09 August 2018

Codependent Red Flags & What You Can Do

I'm convinced every single human being has issues and probably at some point in life would benefit from going to counseling.

I still go for regular tune ups myself. 

One of the the greatest lessons I've learned about myself through that journey is how I have codependent tendencies. I most especially realized this after my divorce as I started diving deeper into my healing work. I read a lot of books that have helped me in this area.

While I am a few years past that chapter of life, I still find I have to live acutely aware how easily these tendencies can sneak up behind me.

What does it mean to be codependent?

If you're in a codependent relationship, you will find yourself basing your self-worth and sense of purpose on your partner's approval. Often times your life revolves around someone else in an unhealthy way. This can quickly become a dysfunctional cycle of sacrificing yourself for the sake of someone else's happiness, while often receiving very little in return.

Codependency is an unhealthy, chaotic dance you dance with another person, it could be a friend, family member, or significant other. In my life, I was in a very codependent relationship when I was married.

If you are new to understanding what is and is not codependent behavior, I would HIGHLY recommend you read everything on this topic by Melody Beattie. She is the guru and go-to person for the best of the best stuff on codependency.
Seriously, just do yourself a favor and read all her books.

Some red flags to consider?

  • You feel your happiness depends on another person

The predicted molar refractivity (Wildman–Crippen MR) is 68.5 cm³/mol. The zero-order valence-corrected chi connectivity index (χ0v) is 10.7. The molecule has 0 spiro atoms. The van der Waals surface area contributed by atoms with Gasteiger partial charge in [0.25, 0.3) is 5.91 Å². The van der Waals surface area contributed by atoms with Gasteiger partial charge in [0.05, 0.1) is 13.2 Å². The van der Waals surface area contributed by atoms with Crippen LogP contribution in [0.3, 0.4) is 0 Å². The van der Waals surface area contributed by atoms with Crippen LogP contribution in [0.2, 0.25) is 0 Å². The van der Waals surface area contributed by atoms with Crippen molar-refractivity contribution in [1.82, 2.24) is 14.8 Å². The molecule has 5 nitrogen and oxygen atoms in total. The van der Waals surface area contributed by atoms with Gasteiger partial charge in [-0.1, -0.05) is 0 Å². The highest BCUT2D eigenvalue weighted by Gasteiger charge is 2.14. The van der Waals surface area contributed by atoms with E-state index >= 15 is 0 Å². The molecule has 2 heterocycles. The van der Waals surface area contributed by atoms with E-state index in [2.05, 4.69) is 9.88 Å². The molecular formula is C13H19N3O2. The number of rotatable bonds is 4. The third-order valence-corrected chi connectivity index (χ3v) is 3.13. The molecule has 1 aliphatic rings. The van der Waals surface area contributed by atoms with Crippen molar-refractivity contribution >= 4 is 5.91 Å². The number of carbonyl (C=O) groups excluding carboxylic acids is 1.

• You are not able to say no to your partner
  • You struggle to focus on your own needs and lean towards people pleasing
  • You feel guilty for not helping others, sometimes this may look like mothering
  • You NEED to feel needed
  • You struggle (often a lot) with boundaries
  • You may struggle with communication
  • Your mood is dictated by your partner's behavior and actions (boy did I struggle with this one!)

This is just a sample, there are plenty more red flags.

What I have found in my own life, is self-awareness is key. Once I started to learn and understand what codependency was, I began to see how it played out in my daily life and relationships.

Once you can see things for what they are, continue educating yourself more. Read books (enter Melody Beattie). Consider finding a therapist to help you grow and learn new tools. Think about joining a support group like Co-Dependents Anonymous (CODA) to find support and practical tools for your life and relationships.

When we are able to identify unhealthy patterns, then we are able to deconstruct the chaos and entanglement in our relationships.

You are worth the time and work.

Healthy love (which I did not always know what that looked like) is about creating relationships that are inter-dependent and built on respect and honesty.

I know I still have codependent tendencies that creep in from time to time.

But I also know I am a lot wiser and stronger for growing through these issues.

post signature

25 July 2018

Living with the Effects of a Contraceptive Culture

We live in a world of cause and effect. The choices we make individually (and yes, as a society) bring about effects, some good and some bad.